IEEE Masaru Ibuka Consumer Electronics Award

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IEEE Masaru Ibuka Consumer Electronics Award
Awarded for outstanding contributions to consumer electronics technology.
Presented by Institute of Electrical and Electronics Engineers
First awarded 1987
Official website IEEE Masaru Ibuka Consumer Electronics Award

The IEEE Masaru Ibuka Consumer Electronics Award is a Technical Field Award of the IEEE given for outstanding contributions to consumer electronics technology. It is named in honor of Masaru Ibuka, co-founder and honorary chairman of Sony Corporation. The award is currently given each year to an individual or a team of up to three people (although in 2002, it was given to five people). The award was established by the IEEE Board of Directors in 1987, and is sponsored by Sony Corporation.

Recipients of this award receive a bronze medal, a certificate and an honorarium.

Recipients[edit]

Year Citation Recipient(s)
1989 for development of the compact disc system Heitaro Nakajima (Sony)
Johannes Petrus Sinjou (Philips)
1990 for development of the autofocus camera Norman L. Stauffer
1991 for contributions to the development of the charge-coupled device image sensors in consumer video cameras Gilbert F. Amelio
1992 for demonstrating technical feasibility of large size color LCD displays suitable for consumer TV applications Isamu Washizuka (Sharp)
1993 for contributions to consumer electronics products employing synthetic speech for education and entertainment George L. Brantingham (TI)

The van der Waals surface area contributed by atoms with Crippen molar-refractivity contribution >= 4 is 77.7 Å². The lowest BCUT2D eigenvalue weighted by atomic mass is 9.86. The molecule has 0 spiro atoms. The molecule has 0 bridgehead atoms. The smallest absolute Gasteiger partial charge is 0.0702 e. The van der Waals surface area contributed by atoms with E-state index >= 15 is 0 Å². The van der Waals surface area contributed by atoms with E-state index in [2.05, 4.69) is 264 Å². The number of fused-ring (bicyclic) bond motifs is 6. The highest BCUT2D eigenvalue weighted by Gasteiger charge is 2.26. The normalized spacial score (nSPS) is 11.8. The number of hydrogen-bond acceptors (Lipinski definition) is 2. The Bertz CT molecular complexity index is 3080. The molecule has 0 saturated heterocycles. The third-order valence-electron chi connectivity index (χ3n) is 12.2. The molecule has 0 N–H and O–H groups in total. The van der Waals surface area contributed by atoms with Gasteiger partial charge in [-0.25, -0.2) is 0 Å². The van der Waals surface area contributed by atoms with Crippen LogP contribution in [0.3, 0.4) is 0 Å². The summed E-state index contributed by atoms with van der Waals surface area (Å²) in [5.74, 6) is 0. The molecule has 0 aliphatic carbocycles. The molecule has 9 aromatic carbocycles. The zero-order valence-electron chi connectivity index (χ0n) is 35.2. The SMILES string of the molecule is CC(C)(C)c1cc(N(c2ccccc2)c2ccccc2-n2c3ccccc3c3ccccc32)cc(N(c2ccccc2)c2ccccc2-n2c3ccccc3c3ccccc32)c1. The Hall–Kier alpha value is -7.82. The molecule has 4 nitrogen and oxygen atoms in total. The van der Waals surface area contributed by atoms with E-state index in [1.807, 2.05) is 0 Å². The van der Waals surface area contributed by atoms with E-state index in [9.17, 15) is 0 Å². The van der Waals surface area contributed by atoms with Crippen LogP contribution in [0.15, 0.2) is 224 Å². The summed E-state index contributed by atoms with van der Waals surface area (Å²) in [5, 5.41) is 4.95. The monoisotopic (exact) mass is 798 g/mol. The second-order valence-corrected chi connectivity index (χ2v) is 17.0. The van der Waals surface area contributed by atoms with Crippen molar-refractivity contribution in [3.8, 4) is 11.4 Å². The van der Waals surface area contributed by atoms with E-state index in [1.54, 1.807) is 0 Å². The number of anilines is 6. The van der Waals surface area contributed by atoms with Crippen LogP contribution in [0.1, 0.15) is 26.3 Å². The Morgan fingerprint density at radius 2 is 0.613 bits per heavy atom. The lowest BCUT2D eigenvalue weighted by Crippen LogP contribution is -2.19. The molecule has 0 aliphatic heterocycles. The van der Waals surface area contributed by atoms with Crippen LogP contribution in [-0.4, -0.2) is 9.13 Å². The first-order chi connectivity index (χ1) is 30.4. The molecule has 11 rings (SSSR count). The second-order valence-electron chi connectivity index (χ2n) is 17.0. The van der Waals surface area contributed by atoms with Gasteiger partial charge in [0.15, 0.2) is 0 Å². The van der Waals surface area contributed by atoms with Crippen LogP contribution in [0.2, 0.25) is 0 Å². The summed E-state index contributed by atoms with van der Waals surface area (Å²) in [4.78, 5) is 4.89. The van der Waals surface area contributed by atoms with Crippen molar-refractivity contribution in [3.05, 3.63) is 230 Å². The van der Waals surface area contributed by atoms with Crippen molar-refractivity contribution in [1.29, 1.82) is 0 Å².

Paul S. Breedlove (CompuAdd)
Richard H. Wiggins (TI)
1994 for contributions to FM stereophonic and television multichannel sound broadcasting systems Carl G. Eilers (Zenith)
1995 for the Reed-Solomon codes Irving S. Reed
Gustave Solomon
1996 for contributions to consumer digital audio and video recording products Kees A. Schouhamer Immink (Philips)
1997 for contributions to the development of audio noise reduction and surround sound systems Ray M. Dolby (Dolby)
1998 for engineering leadership in the development of digital television for broadcast, cable and satellite applications Jerrold A. Heller
1999 for technical leadership in the development of the MPEG international standards for motion video and audio Leonardo Chiariglione
2000 for contributions to the development of low-light level, solid-state imagers used in consumer products Marvin H. White
2001 for leadership in the development of digital video broadcast Ulrich Reimers
2002 for pioneering contributions to the research and development of HDTV Takashi Fujio
Kozo Hayashi
Masao Sugimoto
Masahiko Morizono
Yuichi Ninomiya
2003 for contributions to the synthesis and analysis of loudspeakers (Thiele/Small parameters) Richard H. Small
Neville Thiele
2004 for major contributions to MP3 audio coding Karlheinz Brandenburg
2005 No award
2006 Vestigial sideband Wayne Bretl (Zenith)
Richard Citta
Wayne Luplow (Zenith)
2007 for contributions in audio and cinema multichannel playback systems (THX) Tomlinson Holman
2008 for development of home interactive video games and other toys Ralph H. Baer
2009 inventor of the first wireless remote control Eugene J. Polley (Zenith)
2010 for contributions to the development and commercialization of digital video recorders James Barton (Tivo)
2011 for contributions to image compression in printing technology and digital image processing Joan Laverne Mitchell (Ricoh)
2012 for leadership and technical contributions to H.264/MPEG-4 AVC Gisle Bjøntegaard (Tandberg)
Gary J. Sullivan (Microsoft)
Thomas Wiegand (Fraunhofer)
2013 for the development and marketing of spectral band replication at Coding Technologies (now part of Dolby Laboratories) Lars Liljeryd
Kristofer Kjörling
Martin Dietz
2014 No award
2015 inventor of the mobile phone Martin Cooper
2016 for designing and building the first digital still camera[1] Steven Sasson

See also[edit]

External links[edit]

References[edit]

  1. ^ "2016 IEEE Technical Field Award Recipients and Citations" (PDF). IEEE.org. 29 June 2015. Retrieved 8 July 2015.